He married, secondly, to Adelaise de Châlons[17] and had one child:

  • Maurice of Anjou, Count of Châlons.[6]

Notes[change | change source]

  1. A marriage to a member of the Carolingian royal family was a means of raising the status of a nobleman and his family during this time. Adalbero, the Bishop of Laon later put it very well: "What ancestry confers, no act of will can break. Noble lineages descend from royal blood. For kings and princes [alike], praise of their high qualities is fitting."[3] In the tenth century kings married Carolingian women to attach themselves to this prestigious royal family.[3] Princes and noblemen were not far behind in following this example.[3]

References[change | change source]

  1. 1.0 1.1 Detlev Schwennicke, Europäische Stammtafeln|Europäische Stammtafeln: Stammtafeln zur Geschichte der Europäischen Staaten, Neue Folge, Band III Teilband 1 (J. A. Stargardt, Marburg, Germany, 1984), Tafel 116
  2. 2.0 2.1 2.2 2.3 Bernard S. Bachrach, Fulk Nerra the Neo-Roman Consul, 987-1040 (University of California Press, 1993), p. 9
  3. 3.0 3.1 3.2 Régine Le Jan, 'Continuity and Change in the Tenth-Century Nobility', Nobles and nobility in medieval Europe: concepts, origins, transformations, ed. Anne J Duggan (Woodbridge: Boydell Press, 2002), p. 56
  4. 4.0 4.1 Medieval Transformations: Texts, Power, and Gifts in Context, ed. E. Cohen & M.B. de Jong (Brill, Leiden & Boston, 2001), p. 193
  5. Bernard S. Bachrach, Fulk Nerra the Neo-Roman Consul, 987-1040 (University of California Press, 1993), p. 82 & n. 95
  6. 6.0 6.1 6.2 6.3 Bernard S. Bachrach, 'The Idea of the Angevin Empire', Albion: A Quarterly Journal Concerned with British Studies, Vol. 10, No. 4 (Winter,1978), p. 295
  7. Steven Fanning, 'A Bishop and His World Before the Gregorian Reform: Hubert of Angers, 1006-1047', Transactions of the American Philosophical Society, Vol. 78, Part 1 (1978), p. 30
  8. Steven Fanning, 'A Bishop and His World Before the Gregorian Reform: Hubert of Angers, 1006-1047', Transactions of the American Philosophical Society, Vol. 78, Part 1 (1978), p. 29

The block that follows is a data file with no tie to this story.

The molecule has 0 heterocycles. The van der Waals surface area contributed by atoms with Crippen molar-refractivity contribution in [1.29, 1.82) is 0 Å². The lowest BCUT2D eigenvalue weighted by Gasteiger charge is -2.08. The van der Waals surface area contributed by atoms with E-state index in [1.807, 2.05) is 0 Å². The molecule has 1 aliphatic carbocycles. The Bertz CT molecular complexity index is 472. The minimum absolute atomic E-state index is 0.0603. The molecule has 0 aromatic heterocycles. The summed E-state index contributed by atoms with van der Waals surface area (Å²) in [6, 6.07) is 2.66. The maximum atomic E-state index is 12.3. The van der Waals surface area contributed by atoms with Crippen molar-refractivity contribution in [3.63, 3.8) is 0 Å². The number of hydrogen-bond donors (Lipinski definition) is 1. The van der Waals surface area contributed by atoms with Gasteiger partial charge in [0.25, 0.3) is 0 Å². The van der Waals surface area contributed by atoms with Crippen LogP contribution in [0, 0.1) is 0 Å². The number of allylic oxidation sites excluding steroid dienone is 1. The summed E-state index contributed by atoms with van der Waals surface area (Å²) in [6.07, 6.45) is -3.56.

9. 9.0 9.1 Detlev Schwennicke, Europäische Stammtafeln: Stammtafeln zur Geschichte der Europäischen Staaten, Neue Folge, Band II (J. A. Stargardt, Marburg, Germany, 1984), Tafel 75
  10. 10.0 10.1 10.2 Bernard S. Bachrach, Fulk Nerra the Neo-Roman Consul, 987-1040 (University of California Press, 1993), p. 15
  11. 11.0 11.1 Bernard S. Bachrach, 'The Idea of the Angevin Empire', Albion: A Quarterly Journal Concerned with British Studies, Vol. 10, No. 4 (Winter,1978), p. 296
  12. Bernard S. Bachrach, 'The Idea of the Angevin Empire', Albion: A Quarterly Journal Concerned with British Studies, Vol. 10, No. 4 (Winter,1978), p. 297
  13. Bernard S. Bachrach, Fulk Nerra the Neo-Roman Consul, 987-1040 (University of California Press, 1993), p. 16
  14. Detlev Schwennicke, Europäische Stammtafeln: Stammtafeln zur Geschichte der Europäischen Staaten, Neue Folge, Band III Teilband 4 (Verlag von J. A. Stargardt, Marburg, Germany. 1989), Tafel 817
  15. Bernard S. Bachrach, Fulk Nerra the Neo-Roman Consul, 987-1040 (University of California Press, 1993), p. 11
  16. Bernard S. Bachrach, Fulk Nerra the Neo-Roman Consul, 987-1040 (University of California Press, 1993), pp. 11-12
  17. Constance Brittain Bouchard, Those of My Blood: Constructing Noble Families in Medieval Francia (University of Pennsylvania Press, Philadelphia, 2001), p. 25